Life in America truly has changed in the short time since September but it's important to remember that not all of the changes have been detrimental to our valued way of life. In fact there is a growing awareness that underneath the wreckage of our peace of mind there is a foundation of enduring American values and a growing confidence in a democracy which grants us personal freedom bounded only by our tolerance and respect for the rights of others.
We often feel that Provincetown is an isolated enclave, a place apart from the "real" America. We even take a little pride in this perception; that in most things which count we are considered a little irrelevant or maybe even a little silly. We might also feel that because we don't have a crime rate or a major corporation in our midst that we can't be like everywhere else in America. But we are. And we are to a degree that should be self evident if we really stop to see ourselves as others do.
That's the what and the why of "I Am Provincetown." A place to look at ourselves in a way others might see us, who see that, all appearances to the contrary, we not only represent American core values but we considered them a work in progress. As we trudge to Town Hall to serve on the Zoning Appeals board, as we swim across our harbor to fight an awesome challenge to our health, as we leave our beds to answer the emergency signal from the Fire Department we work ceaselessly to make our little part of the American democracy better, a little closer to the ideals we truly support.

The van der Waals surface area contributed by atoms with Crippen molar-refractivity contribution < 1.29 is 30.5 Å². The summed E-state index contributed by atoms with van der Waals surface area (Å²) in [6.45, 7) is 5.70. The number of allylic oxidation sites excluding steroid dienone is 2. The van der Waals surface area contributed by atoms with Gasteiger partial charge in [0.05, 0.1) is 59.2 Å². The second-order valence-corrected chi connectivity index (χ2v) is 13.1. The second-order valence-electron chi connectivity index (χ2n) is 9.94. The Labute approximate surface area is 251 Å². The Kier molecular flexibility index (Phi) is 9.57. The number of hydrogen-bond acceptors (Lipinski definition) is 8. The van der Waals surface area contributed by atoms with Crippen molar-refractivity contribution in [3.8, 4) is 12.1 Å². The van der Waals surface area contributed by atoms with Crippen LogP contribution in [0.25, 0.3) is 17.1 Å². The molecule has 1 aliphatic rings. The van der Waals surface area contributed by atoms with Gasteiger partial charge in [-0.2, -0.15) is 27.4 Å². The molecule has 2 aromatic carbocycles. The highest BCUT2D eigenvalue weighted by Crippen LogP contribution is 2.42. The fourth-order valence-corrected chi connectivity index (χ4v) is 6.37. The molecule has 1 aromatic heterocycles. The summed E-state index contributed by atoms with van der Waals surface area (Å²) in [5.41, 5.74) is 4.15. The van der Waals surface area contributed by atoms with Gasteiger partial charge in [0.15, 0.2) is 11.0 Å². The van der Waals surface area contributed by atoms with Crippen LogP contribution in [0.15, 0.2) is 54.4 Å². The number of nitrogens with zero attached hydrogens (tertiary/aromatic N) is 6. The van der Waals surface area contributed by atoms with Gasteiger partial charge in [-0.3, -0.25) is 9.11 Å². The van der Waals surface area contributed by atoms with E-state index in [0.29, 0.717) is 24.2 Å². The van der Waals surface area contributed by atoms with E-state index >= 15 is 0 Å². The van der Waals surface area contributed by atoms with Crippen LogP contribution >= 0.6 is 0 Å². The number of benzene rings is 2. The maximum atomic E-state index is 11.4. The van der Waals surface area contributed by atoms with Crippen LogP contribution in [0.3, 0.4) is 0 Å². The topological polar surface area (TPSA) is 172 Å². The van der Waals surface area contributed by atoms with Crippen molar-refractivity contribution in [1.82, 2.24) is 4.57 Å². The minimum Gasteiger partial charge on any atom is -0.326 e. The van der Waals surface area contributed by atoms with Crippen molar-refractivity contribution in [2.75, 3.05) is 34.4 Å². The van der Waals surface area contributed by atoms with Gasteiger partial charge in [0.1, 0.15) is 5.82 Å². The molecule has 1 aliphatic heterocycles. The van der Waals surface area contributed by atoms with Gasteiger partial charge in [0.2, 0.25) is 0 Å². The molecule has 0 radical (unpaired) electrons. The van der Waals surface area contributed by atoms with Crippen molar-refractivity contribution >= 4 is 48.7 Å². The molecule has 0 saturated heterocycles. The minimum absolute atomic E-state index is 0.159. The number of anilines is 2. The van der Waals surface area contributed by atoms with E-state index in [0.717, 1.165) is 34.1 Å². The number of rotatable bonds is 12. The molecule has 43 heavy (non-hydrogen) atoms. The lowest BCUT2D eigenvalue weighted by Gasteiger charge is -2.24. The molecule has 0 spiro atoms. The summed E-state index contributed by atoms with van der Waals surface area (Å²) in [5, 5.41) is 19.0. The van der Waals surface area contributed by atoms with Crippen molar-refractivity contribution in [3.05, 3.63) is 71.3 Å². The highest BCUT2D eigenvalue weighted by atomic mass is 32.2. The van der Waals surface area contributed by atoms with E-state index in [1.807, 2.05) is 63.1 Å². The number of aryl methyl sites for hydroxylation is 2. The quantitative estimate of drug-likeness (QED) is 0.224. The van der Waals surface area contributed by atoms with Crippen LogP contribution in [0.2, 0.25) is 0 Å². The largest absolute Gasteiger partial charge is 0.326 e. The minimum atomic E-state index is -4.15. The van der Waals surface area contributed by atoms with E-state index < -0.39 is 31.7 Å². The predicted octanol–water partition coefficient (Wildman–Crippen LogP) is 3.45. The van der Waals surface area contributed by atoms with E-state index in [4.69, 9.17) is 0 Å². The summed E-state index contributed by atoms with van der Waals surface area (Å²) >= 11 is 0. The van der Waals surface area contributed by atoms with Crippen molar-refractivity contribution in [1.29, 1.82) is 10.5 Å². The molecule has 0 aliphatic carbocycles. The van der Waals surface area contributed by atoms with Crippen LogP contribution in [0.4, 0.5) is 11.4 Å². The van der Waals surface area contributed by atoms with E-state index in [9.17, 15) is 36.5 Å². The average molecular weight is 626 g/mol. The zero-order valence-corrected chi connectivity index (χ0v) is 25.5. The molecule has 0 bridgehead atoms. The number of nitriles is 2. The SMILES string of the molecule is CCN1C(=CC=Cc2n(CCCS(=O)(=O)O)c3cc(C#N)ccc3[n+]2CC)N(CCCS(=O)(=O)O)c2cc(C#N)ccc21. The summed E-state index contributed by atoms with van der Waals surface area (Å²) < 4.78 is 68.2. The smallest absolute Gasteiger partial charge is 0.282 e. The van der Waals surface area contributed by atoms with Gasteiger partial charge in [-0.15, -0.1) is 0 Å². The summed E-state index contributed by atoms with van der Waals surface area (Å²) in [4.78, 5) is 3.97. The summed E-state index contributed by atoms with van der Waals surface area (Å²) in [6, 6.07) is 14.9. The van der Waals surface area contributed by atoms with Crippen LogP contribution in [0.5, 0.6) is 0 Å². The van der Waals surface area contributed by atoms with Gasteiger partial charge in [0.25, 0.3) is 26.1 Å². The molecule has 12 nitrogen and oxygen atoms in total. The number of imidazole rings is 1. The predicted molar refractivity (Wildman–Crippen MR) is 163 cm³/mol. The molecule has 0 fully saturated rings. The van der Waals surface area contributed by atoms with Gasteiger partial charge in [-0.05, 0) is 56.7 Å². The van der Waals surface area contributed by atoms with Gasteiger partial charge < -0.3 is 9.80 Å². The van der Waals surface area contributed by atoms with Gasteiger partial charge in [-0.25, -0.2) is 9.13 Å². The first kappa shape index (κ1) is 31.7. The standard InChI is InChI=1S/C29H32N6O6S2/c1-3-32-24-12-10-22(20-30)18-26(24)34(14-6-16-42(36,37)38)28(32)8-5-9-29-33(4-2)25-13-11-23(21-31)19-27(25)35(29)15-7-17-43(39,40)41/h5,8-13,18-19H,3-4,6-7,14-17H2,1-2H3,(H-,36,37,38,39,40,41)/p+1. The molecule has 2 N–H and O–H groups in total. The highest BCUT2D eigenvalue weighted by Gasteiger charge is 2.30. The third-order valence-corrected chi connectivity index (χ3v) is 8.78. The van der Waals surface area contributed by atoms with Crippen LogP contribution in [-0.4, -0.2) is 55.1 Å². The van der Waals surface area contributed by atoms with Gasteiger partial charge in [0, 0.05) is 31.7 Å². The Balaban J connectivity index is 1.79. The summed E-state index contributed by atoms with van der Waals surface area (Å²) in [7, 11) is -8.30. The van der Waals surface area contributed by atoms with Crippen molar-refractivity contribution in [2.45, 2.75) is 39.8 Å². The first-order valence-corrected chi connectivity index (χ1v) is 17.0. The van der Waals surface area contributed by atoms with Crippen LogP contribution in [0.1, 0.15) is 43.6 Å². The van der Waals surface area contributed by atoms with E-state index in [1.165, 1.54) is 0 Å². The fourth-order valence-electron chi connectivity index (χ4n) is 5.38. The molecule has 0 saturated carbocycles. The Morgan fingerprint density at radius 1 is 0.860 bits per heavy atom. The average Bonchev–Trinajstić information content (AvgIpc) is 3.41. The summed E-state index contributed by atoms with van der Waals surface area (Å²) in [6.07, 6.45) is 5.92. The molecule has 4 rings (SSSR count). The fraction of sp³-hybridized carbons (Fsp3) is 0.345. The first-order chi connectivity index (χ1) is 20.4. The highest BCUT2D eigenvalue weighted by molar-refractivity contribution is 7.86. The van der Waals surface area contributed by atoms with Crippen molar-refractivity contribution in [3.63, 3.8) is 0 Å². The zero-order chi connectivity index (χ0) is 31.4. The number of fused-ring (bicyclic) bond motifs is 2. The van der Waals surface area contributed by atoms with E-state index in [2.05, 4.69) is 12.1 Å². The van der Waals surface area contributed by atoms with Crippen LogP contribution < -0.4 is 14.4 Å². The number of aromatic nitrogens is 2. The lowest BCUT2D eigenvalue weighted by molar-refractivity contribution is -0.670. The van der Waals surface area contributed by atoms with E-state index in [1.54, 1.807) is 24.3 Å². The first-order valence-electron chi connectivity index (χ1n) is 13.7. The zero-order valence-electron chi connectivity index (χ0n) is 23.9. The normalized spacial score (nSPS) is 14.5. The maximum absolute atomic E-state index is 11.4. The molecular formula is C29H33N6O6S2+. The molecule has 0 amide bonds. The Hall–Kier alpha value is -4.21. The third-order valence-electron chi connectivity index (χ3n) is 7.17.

-- Edward 'Mick' Rudd, November 2001
Contributor, "I am Provincetown" magazine
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Mick Rudd with daughter Tess, at age 11, participating in the 1995 reenactment of the
Pilgrims First Landing in Provincetown Harbor, organized by Duane Steele, then owner of The Red Inn and publisher of the Provincetown Advocate.